Like 65 million Americans, you’ve likely had a bout of back pain, and you may have treated it with a nonsteroidal anti-inflammatory (NSAID) medicine like ibuprofen. But a study at Canada’s McGill University shows the meds may do more harm than good. Researcher Luda Diatchenko, MD, PhD, explains, “People who had acute back pain and took NSAIDs had double the likelihood of chronic back pain versus those not taking the drugs.”
“Chronic inflammation is harmful, but acute inflammation can be therapeutic,” explains Thomas E. Buchheit, MD, director of the Duke Center for Translational Pain Medicine. “White blood cells show up to the injured area and start a healing cascade. But prolonged use of anti-inflammatories can short-circuit this response, potentially increasing chronic pain.” The great news: There are natural remedies for back pain — without side effects. Just read on for simple ways to soothe your aches once and for all.
This ‘trio’ is the best supplement.
“Unlike NSAIDs, the spice turmeric reduces harmful inflammation naturally, and it doesn’t appear to impede the body’s repair mechanisms,” says Dr. Buchheit, who advises taking 250 to 500 milligrams of turmeric extract daily. To boost the benefits, consider taking a blend of turmeric, boswellia and black sesame seed oil daily. A study in the journal Medicine found that doing so for one week eased back pain as well as acetaminophen. One to try: Terry Naturally CuraMed Acute Pain Relief with Curcumin, Boswellia & Black Seed Sesame Oil (Buy from FindYourHealthyPlace.com, $41.56).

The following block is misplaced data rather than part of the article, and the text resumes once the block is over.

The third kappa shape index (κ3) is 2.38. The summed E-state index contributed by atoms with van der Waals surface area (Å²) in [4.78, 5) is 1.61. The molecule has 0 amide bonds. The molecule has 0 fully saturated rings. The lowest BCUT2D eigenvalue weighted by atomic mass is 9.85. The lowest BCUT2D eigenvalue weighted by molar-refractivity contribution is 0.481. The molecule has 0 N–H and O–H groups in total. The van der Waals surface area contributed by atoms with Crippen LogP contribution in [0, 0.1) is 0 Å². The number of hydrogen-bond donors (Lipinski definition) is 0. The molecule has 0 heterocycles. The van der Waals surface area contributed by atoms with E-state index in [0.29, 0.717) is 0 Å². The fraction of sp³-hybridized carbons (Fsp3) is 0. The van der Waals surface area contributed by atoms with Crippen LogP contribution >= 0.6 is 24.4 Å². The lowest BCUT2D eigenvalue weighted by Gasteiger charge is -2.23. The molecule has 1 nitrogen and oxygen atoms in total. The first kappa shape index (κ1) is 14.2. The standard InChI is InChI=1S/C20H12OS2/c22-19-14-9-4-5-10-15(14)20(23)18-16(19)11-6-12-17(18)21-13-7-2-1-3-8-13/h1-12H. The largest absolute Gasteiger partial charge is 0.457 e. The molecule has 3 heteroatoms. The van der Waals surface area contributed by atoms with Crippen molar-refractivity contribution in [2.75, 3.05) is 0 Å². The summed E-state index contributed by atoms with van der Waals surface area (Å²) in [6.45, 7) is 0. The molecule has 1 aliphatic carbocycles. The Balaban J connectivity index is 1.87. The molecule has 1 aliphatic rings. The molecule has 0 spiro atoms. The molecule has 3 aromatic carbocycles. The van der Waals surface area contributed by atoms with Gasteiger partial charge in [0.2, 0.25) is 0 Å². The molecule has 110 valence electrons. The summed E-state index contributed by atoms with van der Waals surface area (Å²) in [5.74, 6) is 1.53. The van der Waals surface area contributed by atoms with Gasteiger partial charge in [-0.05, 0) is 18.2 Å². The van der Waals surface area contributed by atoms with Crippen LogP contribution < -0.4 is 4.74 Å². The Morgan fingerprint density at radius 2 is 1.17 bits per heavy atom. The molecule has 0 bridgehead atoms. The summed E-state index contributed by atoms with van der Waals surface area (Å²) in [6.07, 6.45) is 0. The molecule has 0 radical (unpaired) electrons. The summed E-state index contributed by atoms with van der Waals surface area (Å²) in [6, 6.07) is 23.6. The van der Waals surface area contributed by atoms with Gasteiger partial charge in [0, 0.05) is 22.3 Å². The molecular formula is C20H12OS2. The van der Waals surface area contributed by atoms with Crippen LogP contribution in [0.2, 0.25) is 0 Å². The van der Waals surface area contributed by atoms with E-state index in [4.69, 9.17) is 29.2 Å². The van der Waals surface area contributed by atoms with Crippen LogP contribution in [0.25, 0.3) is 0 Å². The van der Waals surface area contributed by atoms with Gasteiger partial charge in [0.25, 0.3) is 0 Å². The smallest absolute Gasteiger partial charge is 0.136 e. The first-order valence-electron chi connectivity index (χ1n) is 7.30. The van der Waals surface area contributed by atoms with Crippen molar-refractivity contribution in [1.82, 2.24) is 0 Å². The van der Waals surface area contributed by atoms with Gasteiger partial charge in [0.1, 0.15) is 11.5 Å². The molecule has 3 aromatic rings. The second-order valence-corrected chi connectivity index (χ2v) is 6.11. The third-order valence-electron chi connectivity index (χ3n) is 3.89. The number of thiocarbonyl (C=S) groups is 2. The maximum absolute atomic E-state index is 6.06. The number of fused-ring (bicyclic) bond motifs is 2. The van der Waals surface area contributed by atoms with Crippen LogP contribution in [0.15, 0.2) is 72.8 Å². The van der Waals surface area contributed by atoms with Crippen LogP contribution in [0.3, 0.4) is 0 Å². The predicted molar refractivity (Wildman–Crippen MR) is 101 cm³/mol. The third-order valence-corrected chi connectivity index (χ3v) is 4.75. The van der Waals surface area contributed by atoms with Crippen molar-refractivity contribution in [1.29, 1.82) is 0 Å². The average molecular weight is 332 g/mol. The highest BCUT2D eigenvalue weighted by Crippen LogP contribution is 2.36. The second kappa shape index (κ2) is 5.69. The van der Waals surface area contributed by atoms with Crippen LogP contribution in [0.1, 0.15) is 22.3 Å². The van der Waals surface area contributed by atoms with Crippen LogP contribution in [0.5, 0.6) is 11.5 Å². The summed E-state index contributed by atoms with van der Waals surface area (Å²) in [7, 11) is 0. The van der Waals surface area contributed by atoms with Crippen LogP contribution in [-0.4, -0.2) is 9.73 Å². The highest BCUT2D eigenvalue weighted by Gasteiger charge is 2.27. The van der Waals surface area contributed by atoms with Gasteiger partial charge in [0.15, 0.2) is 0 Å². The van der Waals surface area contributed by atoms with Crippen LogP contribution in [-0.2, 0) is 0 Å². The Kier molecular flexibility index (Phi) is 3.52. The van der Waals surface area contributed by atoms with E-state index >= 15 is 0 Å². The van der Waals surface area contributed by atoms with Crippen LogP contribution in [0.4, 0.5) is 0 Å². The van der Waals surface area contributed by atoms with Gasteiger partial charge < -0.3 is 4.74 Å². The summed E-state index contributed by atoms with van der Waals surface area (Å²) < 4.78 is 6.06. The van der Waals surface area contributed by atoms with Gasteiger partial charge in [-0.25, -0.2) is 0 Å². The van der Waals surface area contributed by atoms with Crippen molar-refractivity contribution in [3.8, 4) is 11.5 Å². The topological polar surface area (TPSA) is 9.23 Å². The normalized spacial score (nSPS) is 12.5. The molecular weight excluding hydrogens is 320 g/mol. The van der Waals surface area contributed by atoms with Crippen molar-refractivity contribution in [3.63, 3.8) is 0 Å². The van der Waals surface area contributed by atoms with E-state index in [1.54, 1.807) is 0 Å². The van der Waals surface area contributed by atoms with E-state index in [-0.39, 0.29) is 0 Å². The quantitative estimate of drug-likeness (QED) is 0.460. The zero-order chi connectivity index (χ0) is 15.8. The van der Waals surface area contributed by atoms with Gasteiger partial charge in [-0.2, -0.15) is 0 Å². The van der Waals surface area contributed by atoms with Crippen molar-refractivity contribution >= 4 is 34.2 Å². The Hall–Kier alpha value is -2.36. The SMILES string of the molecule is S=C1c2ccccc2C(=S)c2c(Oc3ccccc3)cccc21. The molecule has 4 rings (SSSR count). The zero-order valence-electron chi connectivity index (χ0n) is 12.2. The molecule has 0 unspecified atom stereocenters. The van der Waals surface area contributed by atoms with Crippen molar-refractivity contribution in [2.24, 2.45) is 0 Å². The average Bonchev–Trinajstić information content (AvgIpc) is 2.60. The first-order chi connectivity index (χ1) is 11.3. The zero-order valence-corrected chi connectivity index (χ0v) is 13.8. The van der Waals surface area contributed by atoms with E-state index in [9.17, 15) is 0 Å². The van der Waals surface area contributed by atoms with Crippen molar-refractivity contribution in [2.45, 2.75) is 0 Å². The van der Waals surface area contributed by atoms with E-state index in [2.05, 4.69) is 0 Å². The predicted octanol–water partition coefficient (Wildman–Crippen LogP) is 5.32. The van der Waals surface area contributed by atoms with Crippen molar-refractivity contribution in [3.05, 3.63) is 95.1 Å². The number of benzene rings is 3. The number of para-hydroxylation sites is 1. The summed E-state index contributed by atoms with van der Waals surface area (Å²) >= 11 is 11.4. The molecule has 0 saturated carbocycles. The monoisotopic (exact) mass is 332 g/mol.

Strike a cat-cow pose is the best move.
Exercise is just about the best-studied and most effective way to relieve back pain, says Haider Warraich, MD, an assistant professor at Harvard Medical School, who struggles with back pain. An exercise that helps him: On all fours, inhale as you arch your back and lift your chin and chnatural remedies for back pain and inflammationest, then exhale and round your back. Hold each pose for 10 seconds; repeat. A study in the Archives of Internal Medicine found that people who did stretches like this for three months reported significantly less back pain than those who didn’t. Also helpful: “While you walk, imagine wading into a cold ocean,” says acupuncturist Esther Gokhale, author of 8 Steps to a Pain-Free Back. “Your spine will elongate as you try to ‘escape’ the water and your muscles will contract, strengthening your back and easing pain.”
The right fat ratio is the best diet tweak.
A diet high in omega-6 fats can lead to chronic pain by triggering out-of-control inflammation, report researchers in Nature Metabolism. “Cutting back on foods high in omega-6s, like red meat and margarine, and focusing on foods that reduce inflammation, like fish and leafy green vegetables, is so important,” says physiatrist Reuben Chen, MD. To get the perks, aim to decrease omega-6s and increase omega-3s, because what matters is the ratio of fats, rather than the absolute amount of either. “One easy change is choosing more plant-based fats, like olive oil, instead of animal fats,” says dietitian Erin Palinski-Wade. “Aim for a ratio of one to four omega-3s to omega-6s. Just having a handful of walnuts or sprinkling chia seeds in your smoothies can favorably shift the ratio.”
This article originally appeared in our print magazine, First For Women.
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